Construction Business Management

Article

The Changing Landscape of Construction

In the 25+ years that I have been observing the Construction Industry I have noted a lot of changes.

Looking back further, say 150 years, the changes appear even more dramatic.

In “the old days” a few skilled craftsmen and a few tools were all that was needed to build anything — a home, a jail, a bank, a courthouse, a church, a prison, etc.

If you needed a barn, house or community building raised you could throw a “raising” and everyone would show up with their tools and hands ready to join in the fun.

As we moved past the age of expanded settlement and into the Industrial Revolution, we saw a dramatic shift — manufacture in bulk, syndicate building products thru traveling salesmen, develop more refined tools.

Technology moved production & construction into a fast growth pattern — the more we standardized the manufacturing process the more technology could be brought to bear on the process itself.

But technology is not solely responsible for the changes in the construction process or even industry. A volatile economy, wars, new understanding of how our actions impact the world around us and the desire to manage our resources all have contributed.

And we cannot forget that construction isn’t just about products used in construction or building a building — it is a creative process starting with an owners need, moving to a designer’s vision that culminates in a construction teams’ implementation.

This is a process that is both compelling & intriguing. You cannot walk down a street, into a building or even in your own home, and not be impacted by this process.

We would like to learn more about what Industry Professionals think about these changes, hear ideas about building a better building, learn how design teams grow and evolve & how they leverage technology — the list goes on.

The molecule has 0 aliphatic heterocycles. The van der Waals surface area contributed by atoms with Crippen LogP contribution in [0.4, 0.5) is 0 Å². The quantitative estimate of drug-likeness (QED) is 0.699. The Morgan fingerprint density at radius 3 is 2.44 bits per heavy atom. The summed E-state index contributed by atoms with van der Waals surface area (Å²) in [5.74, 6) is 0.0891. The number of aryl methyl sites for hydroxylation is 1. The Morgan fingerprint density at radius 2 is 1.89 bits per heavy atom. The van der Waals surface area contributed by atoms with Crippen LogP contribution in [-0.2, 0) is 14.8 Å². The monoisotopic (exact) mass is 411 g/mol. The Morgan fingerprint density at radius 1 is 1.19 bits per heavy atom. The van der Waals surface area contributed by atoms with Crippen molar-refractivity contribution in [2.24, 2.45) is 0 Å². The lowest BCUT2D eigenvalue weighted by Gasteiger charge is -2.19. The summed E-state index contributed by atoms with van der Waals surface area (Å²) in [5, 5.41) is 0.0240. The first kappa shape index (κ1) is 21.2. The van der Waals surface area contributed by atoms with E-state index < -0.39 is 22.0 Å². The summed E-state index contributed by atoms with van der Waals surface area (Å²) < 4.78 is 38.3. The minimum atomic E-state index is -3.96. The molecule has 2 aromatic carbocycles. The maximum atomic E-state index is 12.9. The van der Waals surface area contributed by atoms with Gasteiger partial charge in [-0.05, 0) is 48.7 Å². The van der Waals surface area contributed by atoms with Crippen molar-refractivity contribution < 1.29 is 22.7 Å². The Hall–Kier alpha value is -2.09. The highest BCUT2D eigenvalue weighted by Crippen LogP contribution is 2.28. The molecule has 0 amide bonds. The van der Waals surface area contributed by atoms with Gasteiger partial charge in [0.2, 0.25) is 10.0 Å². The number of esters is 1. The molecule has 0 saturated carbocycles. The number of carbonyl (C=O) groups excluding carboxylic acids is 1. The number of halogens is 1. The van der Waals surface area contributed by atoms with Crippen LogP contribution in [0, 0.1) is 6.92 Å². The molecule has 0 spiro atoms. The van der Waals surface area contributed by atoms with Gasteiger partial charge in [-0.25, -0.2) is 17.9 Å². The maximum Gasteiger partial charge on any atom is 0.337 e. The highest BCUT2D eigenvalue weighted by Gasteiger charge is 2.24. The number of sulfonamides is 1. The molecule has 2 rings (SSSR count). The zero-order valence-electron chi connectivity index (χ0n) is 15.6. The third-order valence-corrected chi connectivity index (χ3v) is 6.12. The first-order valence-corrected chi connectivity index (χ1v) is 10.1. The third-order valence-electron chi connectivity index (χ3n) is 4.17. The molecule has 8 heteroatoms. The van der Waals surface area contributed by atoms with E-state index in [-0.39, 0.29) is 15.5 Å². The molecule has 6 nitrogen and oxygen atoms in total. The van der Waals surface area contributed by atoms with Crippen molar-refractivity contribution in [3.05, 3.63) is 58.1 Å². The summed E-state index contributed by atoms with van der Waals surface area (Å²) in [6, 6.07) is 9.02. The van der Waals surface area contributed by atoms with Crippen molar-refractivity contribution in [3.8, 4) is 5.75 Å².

Here are some questions:

  • What are the greatest changes in the process of design and building you have witnessed since the beginning of the decade? How have these changes affected you?
  • Over the next decade, how do you see the role of the architect changing? The general contractor? How do you see the partnership changing?
  • Do you envision more — or fewer — intersections developing between architects and general contractors? Why?
  • How do you keep one step ahead of changes and improvements in building science? In design? In construction methods and processes?
  • How is the new credit environment impacting the demands of building owners and other stakeholders?
  • As owners look to reduce their exposure to risk, does this primarily impact the planning cycle? The bidding process? Ongoing project management? How?
  • As operating costs come under increasing scrutiny, what is the level of understanding of energy efficiency among building owners? Are they aware of strategies to reduce the energy consumption of structures? Whose job is it to make them aware?
  • What design problems does an increased emphasis on energy efficiency impose on the architect? On the general contractor?
  • Innovation has been described as the minute but continuous improvement in process. How do architects and general contractors collaborate to refine the processes that create structures — i.e., how do they collaborate to innovate?
  • The GSA’s definition of value engineering focuses on the lowest life cycle cost consistent with required performance, quality, reliability and safety. Does this concept of life cycle cost resonate yet with building owners? Should it? How does risk management play into life cycle cost?
  • What other ways are architects and general contractors collaborating to minimize risk?
  • One effect of increased energy cost is expected to be an acceleration of the trend toward re-urbanization. What specific challenges or opportunities do you see with “adaptive reuse” of buildings?
  • How important is the concept of a “healthy building” to stakeholders? What kinds of decisions does this impose on the architect or contractor?

Would you like to contribute? If so, send your answers to RCDWebmaster@Reedbusiness.com along with your company name, address, phone, fax, url and email along with a 500 word description and we will be sure to get you included.

Would you like to submit some additional questions? If so, send your answers to RCDWebmaster@Reedbusiness.com and we will look to incorporate these into our interview process.


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Member Comments

Posted by Debora Clark
02/23/2010
It seems like construction has really changed alot. I have a <a href="http://www.merchant-accounts.com">credit card processing</a> company and I had some of the same problems as Nadie. It was very hard to find anyone trustworthy and honest. I ended up spending thousands of dollars that was wasted.
Posted by Claire Clarks
02/17/2010
I work for a company that just built some <a href="http://www.coolitcleaners.com">Doncaster cleaners</a> and this was an amazing project. Plans changed on a daily basics and we had to extend the project many months because of the lack of what the customer wanted. I think its very important to know what you want before you start construction.
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